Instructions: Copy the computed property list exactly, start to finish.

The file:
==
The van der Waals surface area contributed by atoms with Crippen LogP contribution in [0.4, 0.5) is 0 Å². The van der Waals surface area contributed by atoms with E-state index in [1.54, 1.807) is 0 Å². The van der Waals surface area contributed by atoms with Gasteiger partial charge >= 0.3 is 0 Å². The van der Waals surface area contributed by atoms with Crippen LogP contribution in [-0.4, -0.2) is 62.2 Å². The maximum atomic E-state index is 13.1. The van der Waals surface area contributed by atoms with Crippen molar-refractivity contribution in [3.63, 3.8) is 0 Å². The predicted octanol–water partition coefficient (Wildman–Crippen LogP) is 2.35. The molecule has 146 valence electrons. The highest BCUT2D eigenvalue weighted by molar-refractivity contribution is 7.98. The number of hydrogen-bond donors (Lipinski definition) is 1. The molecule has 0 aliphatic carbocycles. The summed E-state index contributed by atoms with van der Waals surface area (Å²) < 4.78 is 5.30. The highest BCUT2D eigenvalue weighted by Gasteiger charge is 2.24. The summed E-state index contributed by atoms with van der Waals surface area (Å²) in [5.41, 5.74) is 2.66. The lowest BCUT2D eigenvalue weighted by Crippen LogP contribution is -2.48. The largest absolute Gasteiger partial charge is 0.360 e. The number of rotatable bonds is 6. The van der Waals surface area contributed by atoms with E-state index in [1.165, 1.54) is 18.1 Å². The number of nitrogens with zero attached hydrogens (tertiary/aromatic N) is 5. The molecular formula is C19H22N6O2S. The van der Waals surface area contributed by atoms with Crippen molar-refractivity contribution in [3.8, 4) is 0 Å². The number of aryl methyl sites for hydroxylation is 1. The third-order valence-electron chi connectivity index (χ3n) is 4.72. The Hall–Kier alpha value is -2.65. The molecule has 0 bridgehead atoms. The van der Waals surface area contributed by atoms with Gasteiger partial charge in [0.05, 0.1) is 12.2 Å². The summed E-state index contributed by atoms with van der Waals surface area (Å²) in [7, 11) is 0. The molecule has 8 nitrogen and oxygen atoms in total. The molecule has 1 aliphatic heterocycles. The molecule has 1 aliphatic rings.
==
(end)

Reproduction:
The van der Waals surface area contributed by atoms with Crippen LogP contribution in [0.4, 0.5) is 0 Å². The van der Waals surface area contributed by atoms with E-state index in [1.54, 1.807) is 0 Å². The van der Waals surface area contributed by atoms with Gasteiger partial charge >= 0.3 is 0 Å². The van der Waals surface area contributed by atoms with Crippen LogP contribution in [-0.4, -0.2) is 62.2 Å². The maximum atomic E-state index is 13.1. The van der Waals surface area contributed by atoms with Crippen molar-refractivity contribution in [3.63, 3.8) is 0 Å². The predicted octanol–water partition coefficient (Wildman–Crippen LogP) is 2.35. The molecule has 146 valence electrons. The highest BCUT2D eigenvalue weighted by molar-refractivity contribution is 7.98. The number of hydrogen-bond donors (Lipinski definition) is 1. The molecule has 0 aliphatic carbocycles. The summed E-state index contributed by atoms with van der Waals surface area (Å²) < 4.78 is 5.30. The highest BCUT2D eigenvalue weighted by Gasteiger charge is 2.24. The summed E-state index contributed by atoms with van der Waals surface area (Å²) in [5.41, 5.74) is 2.66. The lowest BCUT2D eigenvalue weighted by Crippen LogP contribution is -2.48. The largest absolute Gasteiger partial charge is 0.360 e. The number of rotatable bonds is 6. The van der Waals surface area contributed by atoms with E-state index in [1.165, 1.54) is 18.1 Å². The number of nitrogens with zero attached hydrogens (tertiary/aromatic N) is 5. The molecular formula is C19H22N6O2S. The van der Waals surface area contributed by atoms with Crippen molar-refractivity contribution in [3.8, 4) is 0 Å². The number of aryl methyl sites for hydroxylation is 1. The third-order valence-electron chi connectivity index (χ3n) is 4.72. The Hall–Kier alpha value is -2.65. The molecule has 0 bridgehead atoms. The van der Waals surface area contributed by atoms with Gasteiger partial charge in [0.05, 0.1) is 12.2 Å². The summed E-state index contributed by atoms with van der Waals surface area (Å²) in [7, 11) is 0. The molecule has 8 nitrogen and oxygen atoms in total. The molecule has 1 aliphatic heterocycles. The molecule has 1 aliphatic rings.